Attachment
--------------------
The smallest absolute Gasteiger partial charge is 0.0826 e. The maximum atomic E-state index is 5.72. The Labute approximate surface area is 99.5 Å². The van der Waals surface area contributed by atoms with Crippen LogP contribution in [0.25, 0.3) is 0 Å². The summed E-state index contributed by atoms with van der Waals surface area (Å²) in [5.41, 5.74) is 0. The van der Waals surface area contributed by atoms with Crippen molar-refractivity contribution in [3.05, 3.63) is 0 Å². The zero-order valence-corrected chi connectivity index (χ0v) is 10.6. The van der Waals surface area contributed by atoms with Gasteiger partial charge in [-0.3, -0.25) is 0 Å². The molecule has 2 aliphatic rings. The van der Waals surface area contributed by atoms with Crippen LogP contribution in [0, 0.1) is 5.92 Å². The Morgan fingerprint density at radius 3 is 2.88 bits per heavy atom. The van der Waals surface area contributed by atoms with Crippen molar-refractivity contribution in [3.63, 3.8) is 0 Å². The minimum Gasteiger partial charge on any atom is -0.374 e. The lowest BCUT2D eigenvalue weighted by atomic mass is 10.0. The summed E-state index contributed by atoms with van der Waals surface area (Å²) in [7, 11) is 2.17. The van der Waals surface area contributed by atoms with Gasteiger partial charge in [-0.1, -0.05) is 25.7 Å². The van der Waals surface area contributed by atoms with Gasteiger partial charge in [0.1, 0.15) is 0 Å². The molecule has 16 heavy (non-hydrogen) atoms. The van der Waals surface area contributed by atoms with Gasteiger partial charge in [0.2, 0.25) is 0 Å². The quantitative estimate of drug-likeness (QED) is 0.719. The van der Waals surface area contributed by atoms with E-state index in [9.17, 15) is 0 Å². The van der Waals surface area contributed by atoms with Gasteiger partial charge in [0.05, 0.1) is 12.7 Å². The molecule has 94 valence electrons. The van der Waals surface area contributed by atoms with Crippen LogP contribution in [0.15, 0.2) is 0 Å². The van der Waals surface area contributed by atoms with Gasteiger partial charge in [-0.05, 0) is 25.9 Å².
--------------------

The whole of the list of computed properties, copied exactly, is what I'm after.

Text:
The smallest absolute Gasteiger partial charge is 0.0826 e. The maximum atomic E-state index is 5.72. The Labute approximate surface area is 99.5 Å². The van der Waals surface area contributed by atoms with Crippen LogP contribution in [0.25, 0.3) is 0 Å². The summed E-state index contributed by atoms with van der Waals surface area (Å²) in [5.41, 5.74) is 0. The van der Waals surface area contributed by atoms with Crippen molar-refractivity contribution in [3.05, 3.63) is 0 Å². The zero-order valence-corrected chi connectivity index (χ0v) is 10.6. The van der Waals surface area contributed by atoms with Gasteiger partial charge in [-0.3, -0.25) is 0 Å². The molecule has 2 aliphatic rings. The van der Waals surface area contributed by atoms with Crippen LogP contribution in [0, 0.1) is 5.92 Å². The Morgan fingerprint density at radius 3 is 2.88 bits per heavy atom. The van der Waals surface area contributed by atoms with Crippen molar-refractivity contribution in [3.63, 3.8) is 0 Å². The minimum Gasteiger partial charge on any atom is -0.374 e. The lowest BCUT2D eigenvalue weighted by atomic mass is 10.0. The summed E-state index contributed by atoms with van der Waals surface area (Å²) in [7, 11) is 2.17. The van der Waals surface area contributed by atoms with Gasteiger partial charge in [-0.1, -0.05) is 25.7 Å². The van der Waals surface area contributed by atoms with Gasteiger partial charge in [0.1, 0.15) is 0 Å². The molecule has 16 heavy (non-hydrogen) atoms. The van der Waals surface area contributed by atoms with Gasteiger partial charge in [0.2, 0.25) is 0 Å². The quantitative estimate of drug-likeness (QED) is 0.719. The van der Waals surface area contributed by atoms with E-state index in [9.17, 15) is 0 Å². The van der Waals surface area contributed by atoms with Gasteiger partial charge in [0.05, 0.1) is 12.7 Å². The molecule has 94 valence electrons. The van der Waals surface area contributed by atoms with Crippen LogP contribution in [0.15, 0.2) is 0 Å². The van der Waals surface area contributed by atoms with Gasteiger partial charge in [-0.05, 0) is 25.9 Å².